On Friday, the US Bureau of Land Management asked the Tenth Circuit to pause its review of an Obama-era rule on fracking. The rule, if implemented, would restrict fracking practices on federal and tribal lands.
The move comes at a time when the BLM and other agencies are reconsidering their positions in light of the new administration.
In June of last year, a federal district court judge overturned the rule, stating the BLM exceeded its authority in issuing the rule in light of the fact that Congress never directed the agency to regulate fracking. The BLM appealed, but now finds itself under new leadership and questioning its stance on the rule.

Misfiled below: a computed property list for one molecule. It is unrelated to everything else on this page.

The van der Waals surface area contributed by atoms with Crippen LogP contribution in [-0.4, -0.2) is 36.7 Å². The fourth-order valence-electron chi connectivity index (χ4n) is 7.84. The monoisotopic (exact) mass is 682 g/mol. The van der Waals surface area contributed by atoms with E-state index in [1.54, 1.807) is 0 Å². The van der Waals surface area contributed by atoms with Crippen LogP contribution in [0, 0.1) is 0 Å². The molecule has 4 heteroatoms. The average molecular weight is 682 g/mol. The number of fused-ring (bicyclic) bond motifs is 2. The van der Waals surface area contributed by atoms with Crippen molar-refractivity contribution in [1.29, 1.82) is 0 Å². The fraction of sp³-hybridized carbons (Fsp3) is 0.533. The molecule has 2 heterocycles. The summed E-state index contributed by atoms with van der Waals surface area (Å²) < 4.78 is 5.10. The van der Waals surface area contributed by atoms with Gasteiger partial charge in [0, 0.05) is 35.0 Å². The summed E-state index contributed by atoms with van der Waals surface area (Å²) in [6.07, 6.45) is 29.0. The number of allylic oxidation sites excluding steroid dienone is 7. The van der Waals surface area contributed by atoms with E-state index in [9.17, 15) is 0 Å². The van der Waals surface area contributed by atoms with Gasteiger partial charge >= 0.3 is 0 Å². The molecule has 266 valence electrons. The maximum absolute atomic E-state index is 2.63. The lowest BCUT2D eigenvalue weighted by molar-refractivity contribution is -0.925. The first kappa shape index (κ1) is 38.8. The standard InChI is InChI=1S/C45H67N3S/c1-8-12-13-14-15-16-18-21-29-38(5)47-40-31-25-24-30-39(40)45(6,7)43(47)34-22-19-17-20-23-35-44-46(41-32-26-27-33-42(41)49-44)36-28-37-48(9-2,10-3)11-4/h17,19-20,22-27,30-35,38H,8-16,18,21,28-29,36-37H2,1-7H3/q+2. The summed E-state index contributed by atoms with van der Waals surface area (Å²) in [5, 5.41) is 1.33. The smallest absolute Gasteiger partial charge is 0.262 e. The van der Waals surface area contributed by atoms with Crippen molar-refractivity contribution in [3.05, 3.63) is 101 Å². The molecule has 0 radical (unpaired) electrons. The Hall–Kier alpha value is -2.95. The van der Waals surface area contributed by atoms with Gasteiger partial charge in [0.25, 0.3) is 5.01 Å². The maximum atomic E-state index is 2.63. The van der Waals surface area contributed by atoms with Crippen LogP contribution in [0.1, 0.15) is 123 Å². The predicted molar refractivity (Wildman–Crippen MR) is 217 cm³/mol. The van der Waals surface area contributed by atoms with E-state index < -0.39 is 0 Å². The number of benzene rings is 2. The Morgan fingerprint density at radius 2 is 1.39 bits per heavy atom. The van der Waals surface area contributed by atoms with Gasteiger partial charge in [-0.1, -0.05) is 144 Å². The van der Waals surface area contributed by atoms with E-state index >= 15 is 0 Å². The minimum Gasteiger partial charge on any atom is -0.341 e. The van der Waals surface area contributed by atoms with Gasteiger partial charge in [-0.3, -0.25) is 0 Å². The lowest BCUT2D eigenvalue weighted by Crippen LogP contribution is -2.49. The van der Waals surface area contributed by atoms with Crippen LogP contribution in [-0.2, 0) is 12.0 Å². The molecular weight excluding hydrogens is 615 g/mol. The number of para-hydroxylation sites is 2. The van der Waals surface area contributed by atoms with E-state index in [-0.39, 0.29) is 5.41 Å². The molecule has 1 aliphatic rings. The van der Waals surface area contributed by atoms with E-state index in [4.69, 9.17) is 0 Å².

In its latest brief, the agency defended its ability to promulgate rules like the one at issue, stating “the district court made a serious and consequential error about federal authority and the interpretation of statutes.” But the BLM also asked the Tenth Circuit to allow it time to reconsider its stance on the rule: “The most efficient means of resolving this case—for all involved parties and for the court—is to wait until BLM has finished the process of reconsidering the Hydraulic Fracturing Rule.”
The rule, which was issued in March 2015 and blocked later that year, imposes on industry rigorous well casing and wastewater storage requirements. It also requires industry to disclose chemicals used in fracking operations.
If the court grants the BLM’s abeyance request, the agency noted in its brief, federal and tribal lessees will continue to operate under pre-rule regulations, as they have since the rule was blocked.
Opponents of the rule and environmental groups have until June 5 to file their responses.
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